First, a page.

A government report in July 2003 shed light on the existence of Roma ghettos, comprising mainly unplanned and potentially unsafe buildings, with no public utilities, or infrastructure. The report said up to 80 per cent of these were illegal constructions that do not meet basic safety standards.

Under pressure to harmonise its legislation with EU standards, Sofia has adopted a comprehensive package of laws to narrow this chasm, but the results are not yet obvious, as most of the measures are long-term.

Meanwhile, the gap between ethnic Bulgarians and Roma remains as wide as ever in terms of segregation, or self-segregation. Europe is monitoring the problem. An EU report on Bulgaria from October 2003 said during that year the situation “slightly improved” for Roma, adding that “discrimination in education, employment, health care and public services still exists”.

A separate EU report in September 2003 on anti-discrimination measures being taken in union candidate states said that in Bulgaria there was “a clear need to tackle prejudice and discrimination against ethnic and religious minorities amongst public authorities at various levels, [and] in the media and throughout society”.

The Bulgarian media has been slow to abandon a tradition of not reporting on the minority at all, or reporting solely on the issue of Roma crime.

Research into Bulgaria’s print media, conducted in 2000-2001, concluded that reporting on Roma was “insignificant in quantity” and “focused on crime and misery”. It was “lacking any analytical context”.

Accustomed to this unequal relationship, the gypsy community does not seem troubled by the latest display of intolerance. Ralitza Sechkova, of the St Georgi National Roma Center, said, “Many of them simply don't know [about Trenchev’s statements]. I think Bulgarians reacted more strongly than gypsies did.”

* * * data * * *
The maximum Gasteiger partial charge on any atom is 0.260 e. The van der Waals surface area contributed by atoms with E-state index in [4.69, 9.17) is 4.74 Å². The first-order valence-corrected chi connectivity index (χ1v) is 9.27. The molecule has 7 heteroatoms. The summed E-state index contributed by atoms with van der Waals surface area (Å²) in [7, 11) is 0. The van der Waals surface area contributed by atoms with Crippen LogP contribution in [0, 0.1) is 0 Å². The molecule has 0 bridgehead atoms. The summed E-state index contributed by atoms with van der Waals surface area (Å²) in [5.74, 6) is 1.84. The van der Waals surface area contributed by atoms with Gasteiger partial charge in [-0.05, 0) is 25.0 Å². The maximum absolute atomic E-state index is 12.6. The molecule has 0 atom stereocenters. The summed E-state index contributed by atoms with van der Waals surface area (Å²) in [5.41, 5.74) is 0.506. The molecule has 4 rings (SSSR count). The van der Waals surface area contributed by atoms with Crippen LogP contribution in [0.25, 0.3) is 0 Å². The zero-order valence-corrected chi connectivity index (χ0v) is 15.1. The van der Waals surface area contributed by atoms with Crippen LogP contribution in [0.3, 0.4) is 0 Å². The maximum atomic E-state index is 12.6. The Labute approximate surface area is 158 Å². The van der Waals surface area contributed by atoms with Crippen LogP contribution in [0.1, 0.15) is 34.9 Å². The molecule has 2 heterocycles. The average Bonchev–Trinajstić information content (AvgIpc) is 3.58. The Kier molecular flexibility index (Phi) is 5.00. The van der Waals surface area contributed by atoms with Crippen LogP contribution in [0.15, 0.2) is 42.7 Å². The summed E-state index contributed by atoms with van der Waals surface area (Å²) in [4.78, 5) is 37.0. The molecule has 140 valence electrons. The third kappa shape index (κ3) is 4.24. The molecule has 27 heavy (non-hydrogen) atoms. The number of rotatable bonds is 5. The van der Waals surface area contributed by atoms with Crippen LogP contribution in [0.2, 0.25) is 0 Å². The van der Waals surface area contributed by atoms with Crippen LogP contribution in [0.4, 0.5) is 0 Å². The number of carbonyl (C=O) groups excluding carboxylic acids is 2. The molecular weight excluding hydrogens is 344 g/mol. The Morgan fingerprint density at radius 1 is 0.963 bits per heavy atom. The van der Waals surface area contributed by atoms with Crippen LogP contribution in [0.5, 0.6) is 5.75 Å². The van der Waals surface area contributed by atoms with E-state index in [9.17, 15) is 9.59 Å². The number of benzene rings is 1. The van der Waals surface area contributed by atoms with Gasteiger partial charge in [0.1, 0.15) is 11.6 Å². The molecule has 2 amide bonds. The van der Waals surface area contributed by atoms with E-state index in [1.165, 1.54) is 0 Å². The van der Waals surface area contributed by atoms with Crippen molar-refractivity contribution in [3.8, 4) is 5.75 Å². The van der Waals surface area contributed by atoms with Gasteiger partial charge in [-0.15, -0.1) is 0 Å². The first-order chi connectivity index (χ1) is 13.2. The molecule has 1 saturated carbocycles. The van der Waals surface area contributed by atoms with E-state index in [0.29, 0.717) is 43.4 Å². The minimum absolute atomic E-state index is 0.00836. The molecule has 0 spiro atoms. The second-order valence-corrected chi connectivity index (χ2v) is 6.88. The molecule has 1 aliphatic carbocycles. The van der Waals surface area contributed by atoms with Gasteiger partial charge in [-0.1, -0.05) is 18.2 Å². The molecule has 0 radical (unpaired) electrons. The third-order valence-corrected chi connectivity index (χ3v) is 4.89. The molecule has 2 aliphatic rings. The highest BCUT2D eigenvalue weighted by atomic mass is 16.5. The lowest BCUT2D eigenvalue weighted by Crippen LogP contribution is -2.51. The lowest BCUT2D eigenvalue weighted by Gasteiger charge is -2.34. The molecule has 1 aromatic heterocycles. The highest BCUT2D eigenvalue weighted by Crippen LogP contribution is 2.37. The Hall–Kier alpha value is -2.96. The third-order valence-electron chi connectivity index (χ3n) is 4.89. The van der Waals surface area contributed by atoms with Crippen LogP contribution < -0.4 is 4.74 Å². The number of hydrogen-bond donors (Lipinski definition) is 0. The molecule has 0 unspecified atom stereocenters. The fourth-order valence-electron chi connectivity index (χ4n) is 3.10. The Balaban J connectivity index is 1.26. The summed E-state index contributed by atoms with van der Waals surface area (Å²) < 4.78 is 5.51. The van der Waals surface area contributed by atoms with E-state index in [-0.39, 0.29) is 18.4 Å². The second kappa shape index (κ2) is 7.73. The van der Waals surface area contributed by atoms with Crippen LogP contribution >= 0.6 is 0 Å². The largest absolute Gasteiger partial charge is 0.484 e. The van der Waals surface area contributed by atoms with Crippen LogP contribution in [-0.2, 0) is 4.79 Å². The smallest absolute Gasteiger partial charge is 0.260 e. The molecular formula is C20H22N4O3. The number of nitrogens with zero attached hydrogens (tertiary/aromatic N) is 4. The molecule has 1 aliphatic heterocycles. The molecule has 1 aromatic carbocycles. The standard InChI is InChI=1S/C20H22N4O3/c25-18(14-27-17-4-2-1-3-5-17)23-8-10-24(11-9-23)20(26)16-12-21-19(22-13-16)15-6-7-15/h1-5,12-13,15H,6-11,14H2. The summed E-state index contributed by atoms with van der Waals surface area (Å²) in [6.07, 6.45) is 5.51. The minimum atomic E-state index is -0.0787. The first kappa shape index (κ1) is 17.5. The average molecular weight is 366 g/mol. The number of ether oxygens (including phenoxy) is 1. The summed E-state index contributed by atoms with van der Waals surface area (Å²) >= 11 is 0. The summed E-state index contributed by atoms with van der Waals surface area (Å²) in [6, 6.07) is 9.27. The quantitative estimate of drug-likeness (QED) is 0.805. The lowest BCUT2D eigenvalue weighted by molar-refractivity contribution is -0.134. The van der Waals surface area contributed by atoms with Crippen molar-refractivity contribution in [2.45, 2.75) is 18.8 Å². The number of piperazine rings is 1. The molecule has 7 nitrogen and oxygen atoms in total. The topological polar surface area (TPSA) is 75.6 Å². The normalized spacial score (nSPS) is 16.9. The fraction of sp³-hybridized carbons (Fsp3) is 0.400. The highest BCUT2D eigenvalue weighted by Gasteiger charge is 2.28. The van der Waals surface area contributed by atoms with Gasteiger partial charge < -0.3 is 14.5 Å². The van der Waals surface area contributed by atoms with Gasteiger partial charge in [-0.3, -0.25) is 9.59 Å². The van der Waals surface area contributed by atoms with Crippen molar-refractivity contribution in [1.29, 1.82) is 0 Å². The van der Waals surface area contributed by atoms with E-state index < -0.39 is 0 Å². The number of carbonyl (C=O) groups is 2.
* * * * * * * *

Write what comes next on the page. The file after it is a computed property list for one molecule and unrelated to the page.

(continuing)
“I don’t think anyone is very aware of the statement, here,” said Nevena Madzharova, of the Dobra Mayka Roma organisation in the village of Vardun, near Turgovishte. “People go out every morning to collect raspberries in the fields. They don’t have time to read the news.”

Yet, Trenchev’s recent statement brought to surface prejudices shared by a significant part of Bulgarian society. Deeply-rooted stereotypes that Roma are lazy, violent and disrespectful of the law, combined with the above-average position of Roma in crime statistics, has fed an idea that the whole community is responsible for the deeds of some criminals.

This sentiment finds no echo in serious political parties, all of whom promote a policy of ethnic tolerance, realising how important this is to Bulgaria’s image abroad and its passage into the EU.

But readers' discussion forums in the country’s on-line media reveal a different set of attitudes. Many are full of hard-line racist statements. “This is a gypsy state. It is disgusting to walk the streets. Everywhere, you see gypsies who look around, hoping to steal something,” reads a typical offering in one of these publications. Gypsies are “not human as we see humans” says another. “Trenchev is not inciting anyone. He expresses the opinions of many people.”

Of 47 comments on the Trenchev issue in the forum pages of the Sega daily, not one opposes the chorus of racist statements. The situation in the online discussion columns of and Dnevnik are only slightly different.

Krasimir Kunev, of the Bulgarian Helsinki Committee, says this groundswell of racism undercuts Bulgaria’s reputation for tolerance. “What is really worrying is that the protesting voices were so few, with the majority of people supporting Trenchev’s allegations,” he said.

Some believe this bigotry is increasing, even among the better educated. “Nationalism, intolerance and even racism are becoming more popular with each year of new students,” a professor at Sofia university told IWPR.

Kunev said there were fears that Trenchev’s words might embolden skinheads or villagers to take action. Romani Bah, a Roma advocacy organisation, claims some gypsies have already been beaten up.

True or not, the lid has been lifted on a debate which many in Bulgaria would have preferred had never started in the first place.

Albena Shkodrova is a regular IWPR contributor in Sofia.